Facing death personally can often feel like an emotional rollercoaster, with grief, love, fear, anger, hope, peace and despair all finding a place at one time or another. A range of emotions is normal, but if you find yourself feeling constantly numb, help is available.
The process of coming to terms with a life-limiting condition is as unique as your fingerprint. It might sound obvious, but when facing death everyone’s experience is different. As a result, there are no rights and wrongs to how you ‘should’ be feeling or behaving.
You may have good days and better days. Some days, it may feel like one step forward and two steps back. On other days, you may not even be able to explain how you feel. That’s OK.
It’s not surprising that the prospect of dying or facing death will have an effect on the way you feel and on your mood. The process of dying marks the end of a journey: your life on this earth. That inevitably involves sadness, grief, and a sense of loss.
Research into grief has shown that people’s reactions to loss may not just be in feelings that come and go but can even be felt in every fibre of their being.
The Handbook for Mortals, written for people dealing with terminal illness, puts it this way:
“Grief, like other emotions, can make its presence known both in body and mind. You may lose your appetite, experience aches and pains, sleep too long or not enough. Feel depressed, melancholy, hopeless, feel angry at the world, yourself or your loved one. Feel guilty for things left unsaid or undone, or feel unable to concentrate.
“All of these feelings and sensations are grief’s way of making its presence known. These reactions are the normal, human response to loss.”
And in fact, you may feel like you are experiencing a series of losses – of your independence, social life, activities and so on. Grieving those losses will take time, but is a necessary part of coming to terms with death.
It’s perfectly understandable to find, as an illness or conditions stops you from doing things that were important to you, that you will feel sad. Many people feel that the loss of going to work, or being able to play energetically with children in the family, or drive the car, or move about freely, are big changes to deal with.
These changes can be like bereavements, and sometimes they come one after another, which can make people feel very sad and frustrated. This is all normal – it’s normal to feel emotional and to take time to adjust to the changes.
Amid the ups and downs, however, you may find that there can be moments of happiness too.
For several years, science journalist Ivan Noble blogged on the BBC website about his ongoing battle with a brain tumour. When he realised he was facing a losing battle, in one of his last entries he wrote:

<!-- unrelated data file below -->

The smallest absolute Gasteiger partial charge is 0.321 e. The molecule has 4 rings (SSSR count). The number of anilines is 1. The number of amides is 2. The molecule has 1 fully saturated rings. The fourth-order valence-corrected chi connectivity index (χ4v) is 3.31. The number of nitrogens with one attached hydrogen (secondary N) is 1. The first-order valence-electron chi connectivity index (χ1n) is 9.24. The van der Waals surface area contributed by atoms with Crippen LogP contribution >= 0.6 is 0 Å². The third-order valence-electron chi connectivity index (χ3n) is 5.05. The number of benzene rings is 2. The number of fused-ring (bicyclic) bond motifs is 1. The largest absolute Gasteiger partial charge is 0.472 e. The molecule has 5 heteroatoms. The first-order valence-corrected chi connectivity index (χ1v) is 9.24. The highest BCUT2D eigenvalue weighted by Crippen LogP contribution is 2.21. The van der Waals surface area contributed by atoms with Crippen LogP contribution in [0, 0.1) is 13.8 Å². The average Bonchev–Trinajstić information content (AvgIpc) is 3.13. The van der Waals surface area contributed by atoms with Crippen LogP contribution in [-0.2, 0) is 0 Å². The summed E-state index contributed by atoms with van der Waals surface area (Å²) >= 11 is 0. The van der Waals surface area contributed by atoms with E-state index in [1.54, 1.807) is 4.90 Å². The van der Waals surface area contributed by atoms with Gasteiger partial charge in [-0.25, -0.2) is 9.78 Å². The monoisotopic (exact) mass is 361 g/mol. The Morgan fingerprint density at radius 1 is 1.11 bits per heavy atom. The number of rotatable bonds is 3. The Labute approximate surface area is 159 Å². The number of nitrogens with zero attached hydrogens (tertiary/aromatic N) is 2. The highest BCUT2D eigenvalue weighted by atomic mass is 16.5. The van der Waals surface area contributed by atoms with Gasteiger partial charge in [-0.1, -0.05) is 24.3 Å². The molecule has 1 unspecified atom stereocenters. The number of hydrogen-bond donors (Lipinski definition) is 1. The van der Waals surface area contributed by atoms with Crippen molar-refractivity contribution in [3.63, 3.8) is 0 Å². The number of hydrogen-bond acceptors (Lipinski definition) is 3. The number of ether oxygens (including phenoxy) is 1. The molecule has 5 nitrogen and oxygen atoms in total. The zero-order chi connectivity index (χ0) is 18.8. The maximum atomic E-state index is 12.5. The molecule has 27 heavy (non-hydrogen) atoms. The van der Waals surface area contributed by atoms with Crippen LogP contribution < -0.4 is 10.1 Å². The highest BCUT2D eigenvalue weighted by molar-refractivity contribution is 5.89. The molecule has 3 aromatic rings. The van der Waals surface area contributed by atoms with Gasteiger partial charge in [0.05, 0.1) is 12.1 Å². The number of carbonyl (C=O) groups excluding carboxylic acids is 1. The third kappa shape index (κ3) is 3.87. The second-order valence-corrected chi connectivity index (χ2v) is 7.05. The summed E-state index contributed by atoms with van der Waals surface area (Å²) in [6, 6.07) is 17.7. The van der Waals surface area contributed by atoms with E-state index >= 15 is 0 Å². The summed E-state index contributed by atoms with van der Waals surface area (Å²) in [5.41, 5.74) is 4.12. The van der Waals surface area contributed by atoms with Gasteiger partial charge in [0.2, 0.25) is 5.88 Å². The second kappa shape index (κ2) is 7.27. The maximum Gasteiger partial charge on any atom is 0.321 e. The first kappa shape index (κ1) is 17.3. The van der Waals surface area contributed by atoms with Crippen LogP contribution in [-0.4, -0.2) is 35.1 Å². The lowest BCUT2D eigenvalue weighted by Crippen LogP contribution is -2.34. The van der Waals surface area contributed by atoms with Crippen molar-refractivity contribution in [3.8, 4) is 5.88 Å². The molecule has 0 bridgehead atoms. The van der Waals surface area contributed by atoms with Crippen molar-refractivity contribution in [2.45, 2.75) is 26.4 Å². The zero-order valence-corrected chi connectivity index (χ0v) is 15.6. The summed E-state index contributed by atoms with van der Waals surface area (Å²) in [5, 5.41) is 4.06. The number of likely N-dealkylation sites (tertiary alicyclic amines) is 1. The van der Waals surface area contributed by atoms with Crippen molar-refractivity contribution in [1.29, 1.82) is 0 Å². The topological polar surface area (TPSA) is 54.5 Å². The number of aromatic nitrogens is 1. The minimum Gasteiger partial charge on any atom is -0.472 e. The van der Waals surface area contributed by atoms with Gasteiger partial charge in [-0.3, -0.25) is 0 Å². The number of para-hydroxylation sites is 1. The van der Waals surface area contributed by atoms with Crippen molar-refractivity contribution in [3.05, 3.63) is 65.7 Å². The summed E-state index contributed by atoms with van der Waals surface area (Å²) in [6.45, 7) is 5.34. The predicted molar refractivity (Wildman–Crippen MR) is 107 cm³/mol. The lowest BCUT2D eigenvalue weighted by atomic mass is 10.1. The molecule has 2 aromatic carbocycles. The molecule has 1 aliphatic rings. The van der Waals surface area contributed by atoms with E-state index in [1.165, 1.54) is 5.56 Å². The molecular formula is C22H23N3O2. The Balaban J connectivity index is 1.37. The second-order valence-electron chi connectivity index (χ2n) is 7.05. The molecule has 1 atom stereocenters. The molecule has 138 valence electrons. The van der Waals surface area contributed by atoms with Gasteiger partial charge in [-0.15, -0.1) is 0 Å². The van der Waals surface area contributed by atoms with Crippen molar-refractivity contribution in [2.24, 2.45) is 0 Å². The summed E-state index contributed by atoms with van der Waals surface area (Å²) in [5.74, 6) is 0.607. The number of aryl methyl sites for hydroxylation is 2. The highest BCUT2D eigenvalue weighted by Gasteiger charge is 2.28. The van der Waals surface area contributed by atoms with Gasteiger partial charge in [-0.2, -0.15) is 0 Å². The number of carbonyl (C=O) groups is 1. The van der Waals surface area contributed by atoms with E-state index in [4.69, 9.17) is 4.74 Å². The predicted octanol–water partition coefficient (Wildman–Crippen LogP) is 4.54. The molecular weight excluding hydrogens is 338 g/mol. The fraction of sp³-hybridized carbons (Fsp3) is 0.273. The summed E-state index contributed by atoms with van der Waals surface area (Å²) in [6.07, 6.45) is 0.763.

“I do not have the life I want. I would love to be able to plan for birthdays and Christmases to come. My daughter is almost three and I still cannot believe she will share her third birthday with me very soon. But I have hope and joy in the uncertainty. I have great hope and faith that I have much to achieve before the end.”
He added: “I reached the age of thirty-five without calamity and only a freak accident of genetics blew me off course. My life now is hard but it is fulfilling and I am happy in my short-term way.”
One of the surprising discoveries of research into the process of dying is that many people who are in the last weeks and months of their lives feel emotionally comfortable.
In other words, it is entirely possible to feel contented and to enjoy life, right up to the very end. Of course, getting to that place is by no means straightforward, nor is it something that everyone is able to do.
There are many reasons for this. One of them is that people who are facing death can sometimes find that their mental health is more seriously affected. Research has shown that while many terminal cancer patients suffer from depression, most don’t receive any kind of treatment for it.
It’s important to know that help is available, including counselling. If you’re really struggling, it’s important to both ask for – and to accept – such help.
If you find that you are feeling numb or feeling indifferent to life, it’s worth asking for help from your doctor. Among other things, he or she may be able to refer you to a psychotherapist or, in some cases, prescribe medication.
Psychotherapists may offer cognitive behavioural therapy – or ‘CBT’ for short – which many dying people have found helpful. Cognitive behavioural therapy involves talking through the way you think and act with a trained professional.
Palliative care consultant Dr Kathryn Mannix sums it up: “I have been offering CBT to palliative care patients for 25 years. At first, other professionals thought I was crazy – surely it’s normal to feel depressed if you are dying?
But I knew from my hospice work that most dying people are not depressed, and in my clinic many depressed people have made themselves better, and lived to enjoy the last weeks and months of their lives. It’s wonderful to see them regain their enjoyment of life again, when they simply expected to remain miserable until they died.”
It is possible to calm your fears by understanding more about what may happen in the final weeks and days. Read more here.
In the Catholic tradition, devotion to the emotional life of Jesus – known as the ‘Sacred Heart’ – has a special place. Writing about the inner life of Christ, Pope Pius XII spoke about his natural fear of death and how – when dying on the cross – Jesus’ Sacred Heart “was strongly moved by different emotions – burning love, desolation, pity, longing desire, unruffled peace.”
In a moving prayer which demonstrated Jesus’s agony, he said: “My Father, if it is possible, let this cup pass from me; yet not what I want but what you want.” (Matthew: 26: 39)